To say that there is no nursing shortage today is not to say that all hospital units are adequately staffed for patient safety and decent quality of care. There is plenty of reason to believe that patients would be better off if hospitals invested in stronger nurse-patient ratios.
This month’s wretched jobs report tells a now-familiar tale: Employment has risen nicely in health care (a net gain of more than 340,000 jobs between May 2011 and May 2012). But almost every other sector has been flat or worse.
You might think that would mean that new-graduate nurses are having an easy time finding work. That’s still true in rural areas — but elsewhere, no.
In many U.S. cities, especially on the west coast, there’s real evidence of a nursing glut. The most recent survey conducted by the National Student Nurses’ Association found that more than 30 percent of recent graduates had failed to find jobs.
How is that possible?
While demand for nurses has been rising, it actually hasn’t risen as fast as most scholars had projected. Meanwhile, the supply of nurses has spiked unexpectedly, at both ends of the age scale: Older nurses have delayed retirement, often because the recession has thrown their spouses out of work. And people in their early twenties are earning nursing degrees at a rate not seen in decades. We’re now in the sixth year in which health-care employment has far outshone every other sector, and college students have read those tea leaves.
So what will happen next?
Here are crude sketches of two possible futures:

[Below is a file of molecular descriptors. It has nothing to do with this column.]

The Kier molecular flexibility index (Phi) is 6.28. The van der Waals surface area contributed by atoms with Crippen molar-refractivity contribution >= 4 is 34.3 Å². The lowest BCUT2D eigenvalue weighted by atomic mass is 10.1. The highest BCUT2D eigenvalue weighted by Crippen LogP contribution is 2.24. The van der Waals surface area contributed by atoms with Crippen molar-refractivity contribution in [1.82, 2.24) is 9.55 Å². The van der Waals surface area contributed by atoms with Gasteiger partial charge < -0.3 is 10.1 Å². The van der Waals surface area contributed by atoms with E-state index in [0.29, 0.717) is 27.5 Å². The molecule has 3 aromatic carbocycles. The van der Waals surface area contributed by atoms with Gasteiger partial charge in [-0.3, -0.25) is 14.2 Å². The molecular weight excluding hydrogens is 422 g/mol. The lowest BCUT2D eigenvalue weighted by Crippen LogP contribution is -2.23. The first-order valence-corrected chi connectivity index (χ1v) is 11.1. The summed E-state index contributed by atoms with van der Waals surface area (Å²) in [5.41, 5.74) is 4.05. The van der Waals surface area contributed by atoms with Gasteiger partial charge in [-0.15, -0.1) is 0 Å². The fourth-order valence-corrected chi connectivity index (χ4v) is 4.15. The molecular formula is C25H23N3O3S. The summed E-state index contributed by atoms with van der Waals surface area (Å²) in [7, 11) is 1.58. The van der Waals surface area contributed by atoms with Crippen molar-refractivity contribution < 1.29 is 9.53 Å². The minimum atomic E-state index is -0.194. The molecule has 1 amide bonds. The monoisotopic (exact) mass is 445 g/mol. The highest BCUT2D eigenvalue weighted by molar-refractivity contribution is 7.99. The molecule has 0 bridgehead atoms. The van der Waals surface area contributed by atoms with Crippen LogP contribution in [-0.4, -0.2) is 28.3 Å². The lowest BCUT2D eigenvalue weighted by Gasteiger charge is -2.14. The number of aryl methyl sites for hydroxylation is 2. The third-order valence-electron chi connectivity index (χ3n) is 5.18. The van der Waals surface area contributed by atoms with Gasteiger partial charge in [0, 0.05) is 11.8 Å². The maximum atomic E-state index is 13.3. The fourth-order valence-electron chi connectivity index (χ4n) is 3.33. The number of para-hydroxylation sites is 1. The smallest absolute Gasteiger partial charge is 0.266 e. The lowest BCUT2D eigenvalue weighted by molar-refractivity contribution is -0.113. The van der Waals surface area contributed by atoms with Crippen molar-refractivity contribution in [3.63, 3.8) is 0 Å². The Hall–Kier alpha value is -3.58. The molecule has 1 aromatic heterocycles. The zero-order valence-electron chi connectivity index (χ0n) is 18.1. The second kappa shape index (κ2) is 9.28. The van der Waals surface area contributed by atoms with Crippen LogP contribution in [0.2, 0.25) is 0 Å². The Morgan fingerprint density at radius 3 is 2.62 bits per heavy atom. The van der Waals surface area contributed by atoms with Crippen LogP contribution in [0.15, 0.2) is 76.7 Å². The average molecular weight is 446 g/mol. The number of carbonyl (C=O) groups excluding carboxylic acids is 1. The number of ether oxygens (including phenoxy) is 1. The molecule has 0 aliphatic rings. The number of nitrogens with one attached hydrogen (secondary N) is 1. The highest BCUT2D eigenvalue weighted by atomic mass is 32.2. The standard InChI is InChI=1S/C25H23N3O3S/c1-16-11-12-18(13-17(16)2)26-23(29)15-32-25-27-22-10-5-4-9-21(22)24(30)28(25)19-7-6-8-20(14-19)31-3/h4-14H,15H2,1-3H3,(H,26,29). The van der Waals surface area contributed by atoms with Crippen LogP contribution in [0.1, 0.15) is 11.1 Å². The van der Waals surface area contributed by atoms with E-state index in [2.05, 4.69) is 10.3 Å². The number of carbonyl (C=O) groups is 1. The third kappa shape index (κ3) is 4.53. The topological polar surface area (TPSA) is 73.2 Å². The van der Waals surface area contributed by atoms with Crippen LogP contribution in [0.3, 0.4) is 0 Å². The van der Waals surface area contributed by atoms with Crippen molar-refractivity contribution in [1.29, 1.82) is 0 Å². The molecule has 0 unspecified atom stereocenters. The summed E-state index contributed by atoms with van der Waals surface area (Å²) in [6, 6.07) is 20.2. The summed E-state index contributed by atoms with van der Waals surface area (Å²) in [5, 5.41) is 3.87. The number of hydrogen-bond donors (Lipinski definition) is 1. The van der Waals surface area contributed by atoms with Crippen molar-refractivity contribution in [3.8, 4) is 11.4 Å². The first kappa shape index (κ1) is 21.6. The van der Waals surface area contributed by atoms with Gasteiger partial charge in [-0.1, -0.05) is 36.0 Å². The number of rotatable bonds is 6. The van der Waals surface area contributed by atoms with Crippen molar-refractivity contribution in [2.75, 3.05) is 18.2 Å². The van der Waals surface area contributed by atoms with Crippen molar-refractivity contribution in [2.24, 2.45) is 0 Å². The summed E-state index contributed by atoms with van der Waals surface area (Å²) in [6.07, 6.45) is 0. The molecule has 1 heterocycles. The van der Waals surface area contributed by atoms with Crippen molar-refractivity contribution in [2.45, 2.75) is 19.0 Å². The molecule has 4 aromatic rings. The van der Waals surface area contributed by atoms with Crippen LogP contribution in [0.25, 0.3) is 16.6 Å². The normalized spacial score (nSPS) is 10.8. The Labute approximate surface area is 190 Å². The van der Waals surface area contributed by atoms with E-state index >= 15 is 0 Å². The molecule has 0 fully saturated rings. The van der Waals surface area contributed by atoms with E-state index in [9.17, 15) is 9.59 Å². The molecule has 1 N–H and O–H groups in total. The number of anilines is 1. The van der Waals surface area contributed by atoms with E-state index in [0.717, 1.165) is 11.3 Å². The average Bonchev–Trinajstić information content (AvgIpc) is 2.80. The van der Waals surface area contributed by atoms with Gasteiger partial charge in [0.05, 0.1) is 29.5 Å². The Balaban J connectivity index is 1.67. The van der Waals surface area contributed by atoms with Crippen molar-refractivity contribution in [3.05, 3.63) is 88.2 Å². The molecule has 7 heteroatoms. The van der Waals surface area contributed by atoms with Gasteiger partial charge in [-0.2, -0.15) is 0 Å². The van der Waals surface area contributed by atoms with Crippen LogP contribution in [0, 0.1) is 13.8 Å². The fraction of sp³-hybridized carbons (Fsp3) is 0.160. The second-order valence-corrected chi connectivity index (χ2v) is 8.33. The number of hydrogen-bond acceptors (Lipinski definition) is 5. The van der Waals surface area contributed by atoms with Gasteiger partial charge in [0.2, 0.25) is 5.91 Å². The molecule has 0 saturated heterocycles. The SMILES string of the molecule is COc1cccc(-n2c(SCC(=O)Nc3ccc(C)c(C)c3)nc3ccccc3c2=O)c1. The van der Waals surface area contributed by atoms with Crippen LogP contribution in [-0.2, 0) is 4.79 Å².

How many times have you read about the staggering shortage of nurses? It’s routine to see numbers in the hundreds of thousands tossed around – representing the seemingly insatiable demand for nurses from an aging population. I’ve always been suspicious of these estimates. First, it’s not how the economy works. We’re not really going to have 260,000 unfilled nursing positions in 2025. Either supply will rise, demand will fall or there will be a substitution of other kinds of labor or capital. Second, these numbers often come from interested parties, usually advocates for higher nurse pay and benefit or people who are running nursing schools and would like them to expand.
So I was struck by an article today that mentioned a glut of nurses, even in places like California that mandate minimum nurse staffing ratios. The situation is blamed on the recession, which depresses demand as hospitals and other nurse employers seek to control budgets, and also increases supply as nurses delay retirement, seek more hours, or return to work when a spouse is laid off. I’m sure there’a lot of truth to this, but if there is really such a big shortage it shouldn’t turn into a glut so quickly.
I don’t think employers of nurses are quaking in their boots due to the prospect of a gaping shortage of nurses. Although they might not say so openly (since everyone loves nurses) the forward thinking hospitals are planning for the day when nurses comprise a substantially smaller portion of their costs than they do now. They’ll do it with better decision support systems, workflow tools and robots that will take over many routine and high-skill nursing functions. Hospitals may seem capital intensive now, but I really believe there will be even more substitution of capital for labor in the future.
So if you’re betting on a giant nursing shortage in the year 2025 my guess is you’re going to lose.